A Republican, a women’s rights lawyer and a pastor.
These are just three of the more than 20,000 area residents who’ve expressed an interest in participating in simultaneous women’s marches in Philadelphia and Washington, D.C., on Saturday.
Tam Williams probably isn’t the first person you’d picture at the Women’s March on Washington. For one thing, she’s a committeewoman in the Chester County Republican Party.
“What I’m hoping is that, after this march … I’m able to bring some information back to the Republican Party,” she said Friday. “To say, this wasn’t totally about Donald Trump. This is about issues that impact women and families.”
As one of three main organizers for the Pennsylvania branch of the Women’s March on Washington, which will bring an estimated 200,000 women from all corners of the country to D.C. on Saturday, Williams has been front and center.
In Pennsylvania, she helped create a diversity and inclusion outreach group — which has now drawn members from other states — for the march.
“I kept hearing and reading these articles that women felt like, ‘Is this a march that’s really for everybody? Am I welcome?'” said Williams. On Friday, members of that group, approaching 3,500 members on Facebook, took part in a conference call exploring the dynamics of race and background in the march and what that means.
For Williams, who said access to health care is the policy issue most important to her, the goal is to get marchers of different backgrounds to focus on issues that motivate them.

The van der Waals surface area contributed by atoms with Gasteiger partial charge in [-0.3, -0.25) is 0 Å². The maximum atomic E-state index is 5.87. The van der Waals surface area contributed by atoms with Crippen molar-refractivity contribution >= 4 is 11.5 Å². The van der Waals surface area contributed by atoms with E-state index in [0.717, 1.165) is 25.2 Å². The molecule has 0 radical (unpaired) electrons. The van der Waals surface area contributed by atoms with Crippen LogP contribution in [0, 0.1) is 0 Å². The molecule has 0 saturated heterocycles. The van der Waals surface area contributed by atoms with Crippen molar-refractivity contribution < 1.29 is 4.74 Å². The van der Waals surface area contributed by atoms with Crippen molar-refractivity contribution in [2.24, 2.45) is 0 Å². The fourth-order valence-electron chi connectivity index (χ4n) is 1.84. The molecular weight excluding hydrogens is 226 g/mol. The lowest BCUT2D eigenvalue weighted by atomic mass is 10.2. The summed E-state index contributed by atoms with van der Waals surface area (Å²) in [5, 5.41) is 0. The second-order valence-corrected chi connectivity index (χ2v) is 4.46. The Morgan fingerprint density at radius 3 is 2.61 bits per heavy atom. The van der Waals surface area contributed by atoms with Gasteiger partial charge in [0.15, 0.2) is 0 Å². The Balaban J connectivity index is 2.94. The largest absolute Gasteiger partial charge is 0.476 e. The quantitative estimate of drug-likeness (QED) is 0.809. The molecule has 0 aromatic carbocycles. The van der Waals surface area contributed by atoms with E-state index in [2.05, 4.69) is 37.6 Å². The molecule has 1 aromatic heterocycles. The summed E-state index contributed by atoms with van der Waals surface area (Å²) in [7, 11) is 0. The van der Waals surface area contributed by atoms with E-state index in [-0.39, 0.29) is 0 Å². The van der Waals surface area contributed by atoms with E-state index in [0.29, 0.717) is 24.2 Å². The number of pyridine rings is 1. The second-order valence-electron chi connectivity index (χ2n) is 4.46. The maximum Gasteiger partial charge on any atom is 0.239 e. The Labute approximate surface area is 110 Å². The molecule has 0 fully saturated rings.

To march, “you’ve got to understand your why,” she said.
Williams also organized several buses, departing early from West Chester, Chester County, on which women who would not otherwise be able to afford to go the March on Washington are sponsored to attend.
The first-time activist
Pastor and certified public accountant Tammie Wisniewski from Leesport, Berks County, is turning over a new leaf.
“It’s been 54 years, I haven’t felt the urge to really step up and protest or rally,” she said.
Wisniewski, who’s registered as an independent, said President Trump’s comments about women, immigrants and people with disabilities spurred her to become more politically engaged.
“I’ve never mistrusted a group of people like I do with this election,” she said.
Wisniewski signed up to ride a bus from Reading to D.C., and was tapped to be a bus captain, helping to manage logistics for her riders. For the next four years, she said she’ll be watching the president with her two 10-year-old granddaughters in mind.
Since the presidential campaign started, she said, “some men feel empowered now to start treating women with more disrespect than they have in the past, and that’s not acceptable.”
As for the march, “I just want to make a stand and say, ‘We’re going to be watching.’ We’re going to try to stay vigilant,” she said.
For Carol Tracy, the executive director of the Women’s Law Project, marching for women’s rights is nothing new.
“I’ve been to every major women’s march, from the ERA [Equal Rights Amendment] marches in the ’70s” on, she said.
Tracy, who will speak at the “sister” march in Philadelphia on Saturday, said this time feels different.
“I’ve been doing this work for over 40 years, and I have never in my life seen something that was as organic or spontaneous as the women’s marches,” she said.
Tracy’s career in legal advocacy has focused on shoring up reproductive rights and preventing violence again women. Her speech at the Philadelphia march will focus on refuting the sentiment behind Trump’s campaign slogan, “Make America Great Again.”
“I’m a baby boomer, and much of the world that Trump voters want to take us back to is a world we lived in,” she said. “Almost total segregation, strict roles for women, and women dying in back-alley abortions. And we’re not going to go back to that world.”